The struggling retailer just opened the first Market by Macy’s in Texas. Only 20,000 square feet in size, it is a gathering of approximately 120 brands curated for the local Dallas-area bon vivant. It’s not meant to be a massive store where you can find everything under the sun.
Instead, it’s a store for experimentation and fun. No longer does it need to hit shoppers over the head with 150,000 square feet of space.
“Experimenting with different store formats allows retailers to identify the best size and location of stores for individual markets, and smaller footprints enable brand penetration in smaller markets that can’t support a large-format store,” said David Naumann, vice president of retail marketing at enVista. “We are seeing several brands expand into strip malls that offer the advantage of rents about one-half the cost of traditional malls and offer greater convenience for shoppers.”
Trading at 0.2 times sales, half the multiple for Nordstrom, this might seem like a Hail Mary. To me, it looks like a smart way to leverage the company’s 161-year history.
Experiential retail might be the stock’s savior.
Simon Property Group (SPG)
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I don’t think there’s any doubt when it comes to malls that Simon Property Group (NYSE:SPG) is the 100-pound gorilla of retail. Back in February 2018, I recommended the real estate investment trust’s stock despite the fact retail was looking less than healthy.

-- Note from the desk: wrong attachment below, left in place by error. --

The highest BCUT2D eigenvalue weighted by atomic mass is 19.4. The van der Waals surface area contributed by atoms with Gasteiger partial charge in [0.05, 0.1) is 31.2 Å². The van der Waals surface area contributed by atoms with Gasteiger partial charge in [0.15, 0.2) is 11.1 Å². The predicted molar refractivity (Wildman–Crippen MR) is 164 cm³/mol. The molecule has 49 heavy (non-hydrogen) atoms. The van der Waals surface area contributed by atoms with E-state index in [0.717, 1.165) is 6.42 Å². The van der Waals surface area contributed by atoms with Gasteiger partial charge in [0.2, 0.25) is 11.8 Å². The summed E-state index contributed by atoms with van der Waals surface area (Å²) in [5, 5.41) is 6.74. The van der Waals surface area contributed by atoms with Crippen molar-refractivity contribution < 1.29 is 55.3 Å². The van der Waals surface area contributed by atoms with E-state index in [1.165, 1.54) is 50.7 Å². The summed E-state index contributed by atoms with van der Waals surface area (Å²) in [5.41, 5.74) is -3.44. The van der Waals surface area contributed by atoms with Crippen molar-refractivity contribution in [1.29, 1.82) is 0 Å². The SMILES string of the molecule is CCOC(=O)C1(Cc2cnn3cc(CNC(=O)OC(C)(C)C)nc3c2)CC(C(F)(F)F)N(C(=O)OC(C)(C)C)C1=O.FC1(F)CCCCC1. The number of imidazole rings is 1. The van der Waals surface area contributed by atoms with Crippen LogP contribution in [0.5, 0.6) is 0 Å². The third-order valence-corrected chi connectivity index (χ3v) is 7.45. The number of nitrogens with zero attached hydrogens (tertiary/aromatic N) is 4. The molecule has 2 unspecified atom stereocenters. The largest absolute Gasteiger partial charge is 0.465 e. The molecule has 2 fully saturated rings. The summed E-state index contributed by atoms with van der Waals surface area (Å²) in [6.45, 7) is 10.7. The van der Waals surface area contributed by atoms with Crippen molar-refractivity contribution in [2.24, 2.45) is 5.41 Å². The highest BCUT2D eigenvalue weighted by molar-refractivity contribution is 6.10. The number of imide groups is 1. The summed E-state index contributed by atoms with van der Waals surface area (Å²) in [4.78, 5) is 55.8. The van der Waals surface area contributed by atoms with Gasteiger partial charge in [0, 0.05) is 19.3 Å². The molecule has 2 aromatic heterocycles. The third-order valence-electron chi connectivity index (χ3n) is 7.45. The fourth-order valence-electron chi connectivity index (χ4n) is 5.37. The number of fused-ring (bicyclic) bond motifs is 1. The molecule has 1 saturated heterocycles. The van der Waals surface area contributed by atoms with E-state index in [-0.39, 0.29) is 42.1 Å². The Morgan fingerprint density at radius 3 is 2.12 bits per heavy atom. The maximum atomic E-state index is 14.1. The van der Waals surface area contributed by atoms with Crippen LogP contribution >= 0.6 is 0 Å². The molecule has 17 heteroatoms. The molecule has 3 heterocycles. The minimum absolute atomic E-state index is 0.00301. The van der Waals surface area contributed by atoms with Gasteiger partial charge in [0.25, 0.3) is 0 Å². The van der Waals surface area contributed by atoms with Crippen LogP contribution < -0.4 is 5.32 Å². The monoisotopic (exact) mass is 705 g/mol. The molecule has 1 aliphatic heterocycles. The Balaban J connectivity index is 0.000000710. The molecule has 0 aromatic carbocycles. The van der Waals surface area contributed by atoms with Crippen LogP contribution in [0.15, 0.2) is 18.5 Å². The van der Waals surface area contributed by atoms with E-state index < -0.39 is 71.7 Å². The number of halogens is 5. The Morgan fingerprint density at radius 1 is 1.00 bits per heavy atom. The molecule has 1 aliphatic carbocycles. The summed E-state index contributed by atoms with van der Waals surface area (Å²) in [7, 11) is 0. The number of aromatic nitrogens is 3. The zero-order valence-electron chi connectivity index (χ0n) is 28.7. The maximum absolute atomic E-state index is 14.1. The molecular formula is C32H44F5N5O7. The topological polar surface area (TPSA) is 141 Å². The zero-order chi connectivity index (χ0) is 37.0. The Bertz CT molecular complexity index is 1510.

“Yes, I realize it’s one of the world’s largest mall owners, an area of the economy that struggled mightily in 2017, but things are looking better in retail and Simon’s up to the challenge of transforming the shopping experience to meet the modern consumer,” I wrote at the time.
Two years ago, it was yielding 5.1%. Today, that’s up to 6%. SPG stock has fallen in value as investors continue to debate the merits of owning retail real estate.
While I understand investor fears, Simon is doing everything in its power to remain relevant.
Case in point, the company recently announced a partnership with SBE Entertainment Group (operator of restaurants and hotels) and Accor (OTCMKTS:ACCYY), the people behind hotel brands such as Fairmont, Sofitel, Raffles and many others.
The partnership — to be called C3 — will develop 200 “ghost kitchens” by the end of 2021. Ghost kitchens, for those unfamiliar, are kitchens set up to make food for takeout and delivery only. There is no sitdown space.
Some of the locations will be at Simon malls. Others will be at Accor hotels, who own 50% of SBE Entertainment. The partnership plans to focus on delivery.
While it might seem strange to open a ghost kitchen in a mall, Simon wants to fill its retail footprint with the experiential. Customers who utilize the ghost kitchen’s services will tell others. This ultimately increases the foot traffic while filling vacant space.
The alternative: its space remains empty. Not a winning recipe.
Despite being down 10% over the past two years (not including dividends), I continue to like what Simon has been doing to protect its malls from irrelevance. Long-term, SPG’s a winner.
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Formerly known as Restoration Hardware, RH (NYSE:RH) caught the attention of investors last fall when it was revealed that Warren Buffett purchased 1.2 million shares of the furniture retailer in the third quarter. RH stock jumped by more than 7% on the news.
It turns out that Buffett is at it again. On Feb. 18, it was revealed that Berkshire Hathaway (NYSE:BRK.A, NYSE:BRK.B) added more than 500,000 shares of the retailer’s stock in the fourth quarter. The company now holds 1.7 million shares, good for a 9% ownership stake.
Not bad for a guy who said in 2018 that there were better stocks to own than retailers. I’m guessing he figured out RH gets the experiential trend.